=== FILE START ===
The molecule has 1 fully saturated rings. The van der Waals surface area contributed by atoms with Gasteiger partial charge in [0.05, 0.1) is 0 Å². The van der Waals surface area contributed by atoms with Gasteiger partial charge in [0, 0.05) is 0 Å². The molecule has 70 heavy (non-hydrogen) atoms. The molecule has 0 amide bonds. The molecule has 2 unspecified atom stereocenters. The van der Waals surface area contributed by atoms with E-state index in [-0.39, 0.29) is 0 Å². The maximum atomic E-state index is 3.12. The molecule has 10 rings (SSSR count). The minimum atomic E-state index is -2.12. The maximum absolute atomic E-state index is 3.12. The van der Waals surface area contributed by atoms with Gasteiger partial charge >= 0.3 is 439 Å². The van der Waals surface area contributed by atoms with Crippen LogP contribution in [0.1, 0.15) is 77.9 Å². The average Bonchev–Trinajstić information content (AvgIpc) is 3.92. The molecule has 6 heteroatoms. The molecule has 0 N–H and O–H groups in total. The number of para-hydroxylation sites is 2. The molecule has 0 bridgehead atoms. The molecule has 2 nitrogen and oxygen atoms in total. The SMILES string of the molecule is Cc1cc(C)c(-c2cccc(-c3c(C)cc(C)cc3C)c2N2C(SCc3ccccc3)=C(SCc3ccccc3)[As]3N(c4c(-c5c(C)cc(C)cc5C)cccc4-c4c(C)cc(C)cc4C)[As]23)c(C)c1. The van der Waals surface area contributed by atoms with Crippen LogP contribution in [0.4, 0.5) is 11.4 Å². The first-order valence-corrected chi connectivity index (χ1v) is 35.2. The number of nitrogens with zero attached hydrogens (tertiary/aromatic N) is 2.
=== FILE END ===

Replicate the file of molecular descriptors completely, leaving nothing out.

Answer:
The molecule has 1 fully saturated rings. The van der Waals surface area contributed by atoms with Gasteiger partial charge in [0.05, 0.1) is 0 Å². The van der Waals surface area contributed by atoms with Gasteiger partial charge in [0, 0.05) is 0 Å². The molecule has 70 heavy (non-hydrogen) atoms. The molecule has 0 amide bonds. The molecule has 2 unspecified atom stereocenters. The van der Waals surface area contributed by atoms with E-state index in [-0.39, 0.29) is 0 Å². The maximum atomic E-state index is 3.12. The molecule has 10 rings (SSSR count). The minimum atomic E-state index is -2.12. The maximum absolute atomic E-state index is 3.12. The van der Waals surface area contributed by atoms with Gasteiger partial charge >= 0.3 is 439 Å². The van der Waals surface area contributed by atoms with Crippen LogP contribution in [0.1, 0.15) is 77.9 Å². The average Bonchev–Trinajstić information content (AvgIpc) is 3.92. The molecule has 6 heteroatoms. The molecule has 0 N–H and O–H groups in total. The number of para-hydroxylation sites is 2. The molecule has 0 bridgehead atoms. The molecule has 2 nitrogen and oxygen atoms in total. The SMILES string of the molecule is Cc1cc(C)c(-c2cccc(-c3c(C)cc(C)cc3C)c2N2C(SCc3ccccc3)=C(SCc3ccccc3)[As]3N(c4c(-c5c(C)cc(C)cc5C)cccc4-c4c(C)cc(C)cc4C)[As]23)c(C)c1. The van der Waals surface area contributed by atoms with Crippen LogP contribution in [0.4, 0.5) is 11.4 Å². The first-order valence-corrected chi connectivity index (χ1v) is 35.2. The number of nitrogens with zero attached hydrogens (tertiary/aromatic N) is 2.